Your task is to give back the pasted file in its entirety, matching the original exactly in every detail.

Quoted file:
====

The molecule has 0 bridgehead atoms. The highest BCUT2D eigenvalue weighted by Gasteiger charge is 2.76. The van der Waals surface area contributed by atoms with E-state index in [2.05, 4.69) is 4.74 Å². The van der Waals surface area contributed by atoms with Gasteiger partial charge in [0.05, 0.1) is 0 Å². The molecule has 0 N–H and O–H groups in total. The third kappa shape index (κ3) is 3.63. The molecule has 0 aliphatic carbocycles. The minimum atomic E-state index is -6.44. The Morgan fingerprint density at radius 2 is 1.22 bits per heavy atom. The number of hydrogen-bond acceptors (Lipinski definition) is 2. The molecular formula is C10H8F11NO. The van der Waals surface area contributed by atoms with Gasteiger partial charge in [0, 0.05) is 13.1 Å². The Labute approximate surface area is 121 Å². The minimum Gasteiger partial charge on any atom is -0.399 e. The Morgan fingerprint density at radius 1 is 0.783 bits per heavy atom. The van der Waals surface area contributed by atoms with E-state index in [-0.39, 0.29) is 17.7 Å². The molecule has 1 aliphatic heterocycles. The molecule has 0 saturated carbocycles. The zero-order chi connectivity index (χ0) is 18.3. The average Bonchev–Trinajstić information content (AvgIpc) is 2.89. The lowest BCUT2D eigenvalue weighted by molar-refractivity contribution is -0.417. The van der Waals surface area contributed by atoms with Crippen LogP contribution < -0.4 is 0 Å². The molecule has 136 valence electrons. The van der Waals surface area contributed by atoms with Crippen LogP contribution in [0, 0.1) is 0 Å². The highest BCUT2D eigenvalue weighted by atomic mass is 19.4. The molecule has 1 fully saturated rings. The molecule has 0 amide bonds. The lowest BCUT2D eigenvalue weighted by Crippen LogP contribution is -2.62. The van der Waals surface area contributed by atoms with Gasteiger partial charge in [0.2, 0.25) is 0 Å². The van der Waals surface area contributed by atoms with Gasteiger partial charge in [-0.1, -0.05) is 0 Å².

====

The molecule has 0 bridgehead atoms. The highest BCUT2D eigenvalue weighted by Gasteiger charge is 2.76. The van der Waals surface area contributed by atoms with E-state index in [2.05, 4.69) is 4.74 Å². The van der Waals surface area contributed by atoms with Gasteiger partial charge in [0.05, 0.1) is 0 Å². The molecule has 0 N–H and O–H groups in total. The third kappa shape index (κ3) is 3.63. The molecule has 0 aliphatic carbocycles. The minimum atomic E-state index is -6.44. The Morgan fingerprint density at radius 2 is 1.22 bits per heavy atom. The number of hydrogen-bond acceptors (Lipinski definition) is 2. The molecular formula is C10H8F11NO. The van der Waals surface area contributed by atoms with Gasteiger partial charge in [0, 0.05) is 13.1 Å². The Labute approximate surface area is 121 Å². The minimum Gasteiger partial charge on any atom is -0.399 e. The Morgan fingerprint density at radius 1 is 0.783 bits per heavy atom. The van der Waals surface area contributed by atoms with E-state index in [-0.39, 0.29) is 17.7 Å². The molecule has 1 aliphatic heterocycles. The molecule has 0 saturated carbocycles. The zero-order chi connectivity index (χ0) is 18.3. The average Bonchev–Trinajstić information content (AvgIpc) is 2.89. The lowest BCUT2D eigenvalue weighted by molar-refractivity contribution is -0.417. The van der Waals surface area contributed by atoms with Crippen LogP contribution < -0.4 is 0 Å². The molecule has 136 valence electrons. The van der Waals surface area contributed by atoms with Crippen LogP contribution in [0, 0.1) is 0 Å². The highest BCUT2D eigenvalue weighted by atomic mass is 19.4. The molecule has 1 fully saturated rings. The molecule has 0 amide bonds. The lowest BCUT2D eigenvalue weighted by Crippen LogP contribution is -2.62. The van der Waals surface area contributed by atoms with Gasteiger partial charge in [0.2, 0.25) is 0 Å². The van der Waals surface area contributed by atoms with Gasteiger partial charge in [-0.1, -0.05) is 0 Å².